The biggest thing that came out of that was to get more people down there as frequently as possible, for a couple of different reasons. Number one, the more people you have down there, the more activity that will be generated and the more incentive there will be for people, even on a pop-up basis or a food truck basis, to create economic activity. Then you will have incentive to increase that economic activity by connecting to the east Crossroads. You also generate more buzz.
Getting the urban youth baseball academy there brings more people down. The next step is working with the Downtown Council to get more people down on First Fridays and those types of things, so we can start that constant flow. If you have that constant and you’re a resident down there and you see every week there’s an additional 2000 people walking on the streets of 18th and Vine, and you’ve got an idea for shakes and ice cream or hamburgers and hot dogs, or bandaids and cigarettes, whatever it is you want to sell, now all of a sudden you’re saying, this might be viable. How about a coffee shop? Anything. Just get some retail activity down there so that you’re always generating activity on the street.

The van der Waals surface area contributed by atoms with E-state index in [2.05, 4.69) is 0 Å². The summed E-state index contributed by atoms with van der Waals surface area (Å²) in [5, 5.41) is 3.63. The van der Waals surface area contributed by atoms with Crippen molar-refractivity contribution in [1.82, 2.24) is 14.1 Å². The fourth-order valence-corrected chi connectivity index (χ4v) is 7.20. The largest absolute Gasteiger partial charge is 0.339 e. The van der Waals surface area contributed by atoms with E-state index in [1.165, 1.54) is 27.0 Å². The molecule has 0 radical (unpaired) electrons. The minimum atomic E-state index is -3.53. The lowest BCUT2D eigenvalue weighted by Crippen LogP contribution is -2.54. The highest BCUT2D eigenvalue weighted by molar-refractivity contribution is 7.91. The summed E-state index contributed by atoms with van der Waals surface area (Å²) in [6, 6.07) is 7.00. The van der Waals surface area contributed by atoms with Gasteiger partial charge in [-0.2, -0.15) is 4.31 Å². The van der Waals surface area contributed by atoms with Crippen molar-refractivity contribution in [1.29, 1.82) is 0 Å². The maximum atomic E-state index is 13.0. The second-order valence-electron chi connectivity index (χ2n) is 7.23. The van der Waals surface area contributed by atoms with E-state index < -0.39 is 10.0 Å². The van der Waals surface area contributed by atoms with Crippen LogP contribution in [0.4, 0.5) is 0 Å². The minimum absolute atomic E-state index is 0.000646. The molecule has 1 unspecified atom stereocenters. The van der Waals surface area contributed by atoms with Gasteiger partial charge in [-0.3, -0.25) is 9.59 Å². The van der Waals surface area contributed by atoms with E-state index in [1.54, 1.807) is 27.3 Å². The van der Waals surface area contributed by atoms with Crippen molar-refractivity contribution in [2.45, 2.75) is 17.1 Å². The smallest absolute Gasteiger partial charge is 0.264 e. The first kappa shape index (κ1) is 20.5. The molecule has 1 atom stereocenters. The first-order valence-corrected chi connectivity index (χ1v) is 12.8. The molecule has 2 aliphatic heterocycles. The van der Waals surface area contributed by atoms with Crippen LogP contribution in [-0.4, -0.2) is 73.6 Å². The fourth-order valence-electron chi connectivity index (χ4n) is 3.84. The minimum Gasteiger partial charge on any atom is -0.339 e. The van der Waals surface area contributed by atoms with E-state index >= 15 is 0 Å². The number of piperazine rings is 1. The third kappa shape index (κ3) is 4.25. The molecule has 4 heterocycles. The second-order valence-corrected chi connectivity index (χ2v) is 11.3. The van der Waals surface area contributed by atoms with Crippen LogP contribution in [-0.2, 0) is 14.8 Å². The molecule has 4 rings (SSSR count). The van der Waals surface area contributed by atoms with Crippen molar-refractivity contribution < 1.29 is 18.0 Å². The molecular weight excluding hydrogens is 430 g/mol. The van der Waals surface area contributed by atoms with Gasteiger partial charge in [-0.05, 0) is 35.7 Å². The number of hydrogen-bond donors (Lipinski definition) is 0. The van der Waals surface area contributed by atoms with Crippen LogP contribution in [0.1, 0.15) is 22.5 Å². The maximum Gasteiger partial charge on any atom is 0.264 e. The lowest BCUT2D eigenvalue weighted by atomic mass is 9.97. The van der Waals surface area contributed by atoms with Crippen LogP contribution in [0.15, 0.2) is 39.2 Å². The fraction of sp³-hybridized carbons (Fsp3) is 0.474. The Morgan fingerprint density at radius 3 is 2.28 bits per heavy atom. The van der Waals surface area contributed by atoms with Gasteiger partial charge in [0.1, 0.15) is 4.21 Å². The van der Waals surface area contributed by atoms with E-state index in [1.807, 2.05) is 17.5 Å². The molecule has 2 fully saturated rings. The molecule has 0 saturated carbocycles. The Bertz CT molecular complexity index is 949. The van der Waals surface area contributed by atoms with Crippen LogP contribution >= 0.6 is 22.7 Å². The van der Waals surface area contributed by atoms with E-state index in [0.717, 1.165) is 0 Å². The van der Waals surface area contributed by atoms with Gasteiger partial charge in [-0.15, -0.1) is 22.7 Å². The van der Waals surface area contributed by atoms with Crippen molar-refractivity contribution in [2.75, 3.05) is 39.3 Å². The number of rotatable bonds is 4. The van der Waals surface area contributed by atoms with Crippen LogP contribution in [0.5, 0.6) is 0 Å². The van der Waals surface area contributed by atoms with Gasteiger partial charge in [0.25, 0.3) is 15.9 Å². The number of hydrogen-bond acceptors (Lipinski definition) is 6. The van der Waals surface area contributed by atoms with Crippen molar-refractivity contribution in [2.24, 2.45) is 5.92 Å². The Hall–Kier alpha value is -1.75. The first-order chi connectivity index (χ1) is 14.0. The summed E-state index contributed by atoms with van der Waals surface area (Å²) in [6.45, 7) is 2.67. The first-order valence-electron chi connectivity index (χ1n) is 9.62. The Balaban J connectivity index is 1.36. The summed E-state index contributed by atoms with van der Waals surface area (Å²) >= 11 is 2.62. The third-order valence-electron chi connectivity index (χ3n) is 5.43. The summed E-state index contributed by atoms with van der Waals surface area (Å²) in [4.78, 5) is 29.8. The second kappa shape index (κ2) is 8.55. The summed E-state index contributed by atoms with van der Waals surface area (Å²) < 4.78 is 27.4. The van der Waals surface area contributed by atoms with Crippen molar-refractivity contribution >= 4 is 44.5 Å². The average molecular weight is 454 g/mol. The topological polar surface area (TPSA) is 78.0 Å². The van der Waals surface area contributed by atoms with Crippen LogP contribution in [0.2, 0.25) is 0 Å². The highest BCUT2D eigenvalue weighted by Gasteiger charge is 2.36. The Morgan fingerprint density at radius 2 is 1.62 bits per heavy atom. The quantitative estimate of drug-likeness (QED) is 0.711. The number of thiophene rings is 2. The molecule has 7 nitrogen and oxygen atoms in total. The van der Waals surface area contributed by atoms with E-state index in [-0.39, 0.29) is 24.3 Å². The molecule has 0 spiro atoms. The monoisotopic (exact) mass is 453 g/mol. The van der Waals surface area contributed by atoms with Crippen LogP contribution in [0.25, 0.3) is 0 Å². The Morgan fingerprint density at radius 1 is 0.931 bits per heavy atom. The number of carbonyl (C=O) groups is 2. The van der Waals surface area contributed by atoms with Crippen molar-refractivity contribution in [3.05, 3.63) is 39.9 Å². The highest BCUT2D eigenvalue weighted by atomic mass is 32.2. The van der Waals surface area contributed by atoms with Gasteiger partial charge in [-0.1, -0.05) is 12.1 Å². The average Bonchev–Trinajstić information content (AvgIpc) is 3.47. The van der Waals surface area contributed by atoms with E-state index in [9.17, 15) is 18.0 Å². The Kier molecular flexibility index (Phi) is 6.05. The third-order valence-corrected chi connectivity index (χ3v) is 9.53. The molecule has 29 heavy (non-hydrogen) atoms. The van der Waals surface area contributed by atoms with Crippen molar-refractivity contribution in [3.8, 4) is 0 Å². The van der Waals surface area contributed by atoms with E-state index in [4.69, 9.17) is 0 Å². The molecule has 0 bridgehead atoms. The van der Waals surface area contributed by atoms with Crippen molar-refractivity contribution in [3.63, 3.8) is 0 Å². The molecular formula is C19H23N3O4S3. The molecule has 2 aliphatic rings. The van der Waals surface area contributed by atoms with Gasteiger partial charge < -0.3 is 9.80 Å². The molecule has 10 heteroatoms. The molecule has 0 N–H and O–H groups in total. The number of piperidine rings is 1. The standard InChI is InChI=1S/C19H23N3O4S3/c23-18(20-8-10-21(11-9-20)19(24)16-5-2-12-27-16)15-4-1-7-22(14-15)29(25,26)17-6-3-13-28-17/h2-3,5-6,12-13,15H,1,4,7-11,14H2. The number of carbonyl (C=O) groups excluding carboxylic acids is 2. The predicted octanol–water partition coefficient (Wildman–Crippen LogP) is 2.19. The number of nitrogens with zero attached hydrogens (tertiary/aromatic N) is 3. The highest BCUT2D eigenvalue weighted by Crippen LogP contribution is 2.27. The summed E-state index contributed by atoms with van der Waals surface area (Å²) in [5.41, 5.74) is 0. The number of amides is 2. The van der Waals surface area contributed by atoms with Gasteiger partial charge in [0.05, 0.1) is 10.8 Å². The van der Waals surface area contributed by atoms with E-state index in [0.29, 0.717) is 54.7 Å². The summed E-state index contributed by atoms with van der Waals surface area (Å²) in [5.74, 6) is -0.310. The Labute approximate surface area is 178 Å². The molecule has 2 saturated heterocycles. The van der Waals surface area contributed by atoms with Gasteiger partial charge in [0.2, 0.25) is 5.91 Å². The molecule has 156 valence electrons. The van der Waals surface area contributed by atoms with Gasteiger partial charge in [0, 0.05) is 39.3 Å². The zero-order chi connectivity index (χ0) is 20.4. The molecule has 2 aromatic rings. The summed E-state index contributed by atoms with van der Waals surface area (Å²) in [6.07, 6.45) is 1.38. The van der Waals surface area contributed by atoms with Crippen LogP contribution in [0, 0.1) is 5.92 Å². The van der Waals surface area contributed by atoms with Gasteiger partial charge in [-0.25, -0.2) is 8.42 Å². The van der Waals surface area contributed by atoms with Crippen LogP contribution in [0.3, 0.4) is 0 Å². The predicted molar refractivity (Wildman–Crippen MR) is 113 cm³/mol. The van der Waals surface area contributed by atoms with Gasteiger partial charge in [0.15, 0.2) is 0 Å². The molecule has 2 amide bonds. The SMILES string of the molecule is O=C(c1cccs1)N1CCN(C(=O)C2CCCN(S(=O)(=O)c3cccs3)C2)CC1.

But that also requires that we continue to build out housing. We have to have the rooftops in order to be sustainable for those times when people aren’t there. If I live in the area and there’s not a coffee shop on the street, then I’m going someplace else for my coffee. If there is a coffee shop, then me and the other people who live in the same area might bump into each other there, have a conversation. Now we’re talking neighborhood. Now we’re talking cohesiveness. When you have people come together as neighbors in a cohesive way, good things happen. That’s what we’re shooting for. That’s the plan and the target.
JAM: When the improvements proposal was first discussed last year, you expressed concerns, perhaps about what kind of private funding it would leverage.